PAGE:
Papua New Guinea threatened to temporarily ban Facebook earlier this year. With the APEC conference looming in November, the question remains whether this was an attack on freedom of speech. Jessica Marshall of Asia-Pacific Journalism reports in a two-part series on the Pacific internet.
In March, it was revealed that the data analytics firm Cambridge Analytica had harvested millions of Facebook profiles.
The breach, thought to be one of Facebook’s biggest, reportedly used the data to influence both the United States 2016 presidential election and the Brexit campaign in the United Kingdom.
In the aftermath, Facebook announced a commitment “to reducing the spread of false news on Facebook,” by removing false accounts and using independent third-party factcheckers to curb fake news on the site.
The effectiveness of this new policy remains to be seen.
The revelation of the Cambridge Analytica scandal lead to the Papua New Guinean government threat in May that it would ban the social network for a month in the country.
Communications Minister Sam Basil was reported by news media as saying the ban decision was an attempt to enforce the Cyber Crime Act 2016.
“The Act has already been passed, so what I’m trying to do is to ensure the law is enforced accordingly… We cannot allow the abuse of Facebook to continue in the country.” Basil told the Post-Courier.
Difficult to track
According to The Guardian, Basil had raised concerns about the protection of the privacy of Papua New Guinea’s Facebook users. He had claimed that it was difficult to track those who had posted defamatory comments on Facebook using “ghost profiles”.
Basil later denied in the media that he had said he would ban Facebook, but the Post-Courier stood by its report which had sparked off the flurry of stories and speculation. So far no ban has actually taken place.
Papua New Guinea is not the only country to have banned the social media site. Facebook is already blocked in authoritarian countries such as China, Iran and North Korea.
In March, Sri Lanka blocked the site along with Viber and WhatsApp for nine days, believing it to be the cause of hate speech and violence.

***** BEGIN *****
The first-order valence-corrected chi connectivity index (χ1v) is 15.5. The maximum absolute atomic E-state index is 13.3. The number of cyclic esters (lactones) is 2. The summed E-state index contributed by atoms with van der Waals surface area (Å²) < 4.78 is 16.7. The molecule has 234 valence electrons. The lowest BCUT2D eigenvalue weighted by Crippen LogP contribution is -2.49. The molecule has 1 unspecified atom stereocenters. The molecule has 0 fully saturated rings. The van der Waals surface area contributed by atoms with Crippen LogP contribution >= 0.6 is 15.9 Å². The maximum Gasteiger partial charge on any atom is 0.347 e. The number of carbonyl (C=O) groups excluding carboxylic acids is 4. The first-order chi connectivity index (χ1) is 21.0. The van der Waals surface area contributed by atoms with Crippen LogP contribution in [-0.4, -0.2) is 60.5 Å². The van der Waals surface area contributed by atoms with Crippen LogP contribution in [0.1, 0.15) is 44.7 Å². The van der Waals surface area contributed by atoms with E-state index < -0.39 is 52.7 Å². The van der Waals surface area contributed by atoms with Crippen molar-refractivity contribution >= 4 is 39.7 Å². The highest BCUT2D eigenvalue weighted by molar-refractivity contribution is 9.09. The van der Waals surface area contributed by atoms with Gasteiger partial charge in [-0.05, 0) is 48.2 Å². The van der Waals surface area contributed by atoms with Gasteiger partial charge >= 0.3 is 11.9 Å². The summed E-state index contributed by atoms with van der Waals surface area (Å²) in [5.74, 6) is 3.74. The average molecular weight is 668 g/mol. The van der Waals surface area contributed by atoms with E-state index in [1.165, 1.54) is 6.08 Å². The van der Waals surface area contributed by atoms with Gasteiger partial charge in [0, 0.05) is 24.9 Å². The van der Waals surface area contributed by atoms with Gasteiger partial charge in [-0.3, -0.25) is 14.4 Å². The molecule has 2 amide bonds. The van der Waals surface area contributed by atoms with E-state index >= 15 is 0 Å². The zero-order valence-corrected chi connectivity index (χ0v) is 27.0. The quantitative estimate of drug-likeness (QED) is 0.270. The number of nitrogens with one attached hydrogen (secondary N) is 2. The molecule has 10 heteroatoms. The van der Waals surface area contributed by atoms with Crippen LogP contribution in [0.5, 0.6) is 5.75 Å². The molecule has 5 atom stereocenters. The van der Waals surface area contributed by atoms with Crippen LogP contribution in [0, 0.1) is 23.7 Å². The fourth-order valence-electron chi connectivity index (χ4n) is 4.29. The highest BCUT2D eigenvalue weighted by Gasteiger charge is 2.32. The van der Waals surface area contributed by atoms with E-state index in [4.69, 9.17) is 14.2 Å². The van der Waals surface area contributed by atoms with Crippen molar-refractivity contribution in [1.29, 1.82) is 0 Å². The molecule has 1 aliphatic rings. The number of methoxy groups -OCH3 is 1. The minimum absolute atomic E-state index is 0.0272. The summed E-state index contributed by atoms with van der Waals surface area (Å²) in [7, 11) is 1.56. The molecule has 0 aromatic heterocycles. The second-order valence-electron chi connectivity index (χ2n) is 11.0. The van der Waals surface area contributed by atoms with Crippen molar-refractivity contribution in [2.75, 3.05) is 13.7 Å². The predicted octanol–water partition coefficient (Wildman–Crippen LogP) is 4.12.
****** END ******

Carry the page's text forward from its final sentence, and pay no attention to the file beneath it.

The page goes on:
Facebook was also condemned for allowing hate speech to become prominent in Myanmar during the Rohingya crisis earlier in the year.
The platform, according to Reuters, was claimed to have played an important role in the spread of hate speech when Rohingya refugees were fleeing their homeland to Bangladesh.
Other countries have made attempts to combat trolling and fake news, New Zealand included.
In 2015, New Zealand made cyberbullying illegal in an attempt to curb teen suicide. The law, passed in tandem with an amendment to the Crimes Act 1961, was designed to ensure that cyberbullies would face up to two years’ imprisonment.
‘Fake news’ conviction
In April this year, the Malaysian courts convicted its first person under a new fake news law. The Danish citizen was charged after he posted a video claiming that police were not quick to act after receiving distress calls regarding the shooting of a Palestinian lecturer.
Questions regarding free speech have circulated since the Basil reportedly made the announcement.
Only 11 percent of the Papua New Guinean population have access to the internet. The site, for those with the ability to use it, has become a news source in a place where media freedom is increasingly threatened.
PNG “news” blogs have proliferated.
While Freedom House’s most recent report on press freedom says that the press in Papua New Guinea is free, the organisation is quick to note that this freedom has become worse over recent years.
Freedom of speech, information and the press are all guaranteed and inalienable rights in Papua New Guinean law due to Section 46 of the country’s constitution.
What has caused problems, however, for the press is political pressure and violence. Over the years, journalists have been “detained without charge, and their video footage was destroyed”.
Three female journalists were sexually assaulted in 2014, the report states.
Reporters Without Borders also reported police violence against journalists in 2016. It said in a media statement that one NBC journalist had been assaulted by three police officers until another officer intervened. Others had been attacked by a plainclothes officer.
Facebook as news source
In the era of fake news, social media plays a huge role in how the people get their news.
According to Pew Research, two-thirds of American adults got their news through social media in 2017.
A report by the ABC said “more Papua New Guineans have access to social media than ever”.
“Facebook is… being cited as an important hub for news, and the audience is larger than other news websites with 53 percent of weekly users reporting the use of online social media compared to the two main newspapers’ websites,” the report said.
Daniel Bastard, Asia-Pacific director of Reporters Without Borders, said that blocking Facebook “would deprive nearly a million internet users” from news and information.
“Instead of resorting to censorship, the Communications Minister should encourage online platforms to be more transparent and responsible about content regulation.”
There is still concern about the upcoming APEC (Asia-Pacific Economic Cooperation) meeting in Port Moresby in November and a possible Facebook ban’s impact.
Paul Barker, director of the Institute of National Affairs, told the Post-Courier “It would be a travesty if PNG sought to close down Facebook during the APEC month… as it would be both an attack on embracing technology, undermining the information era and mechanisms for accountability, but also damaging business and welfare.”
Jessica Marshall is a student journalist on the Postgraduate Diploma in Communication Studies (Journalism) reporting on the Asia-Pacific Journalism course at AUT University.
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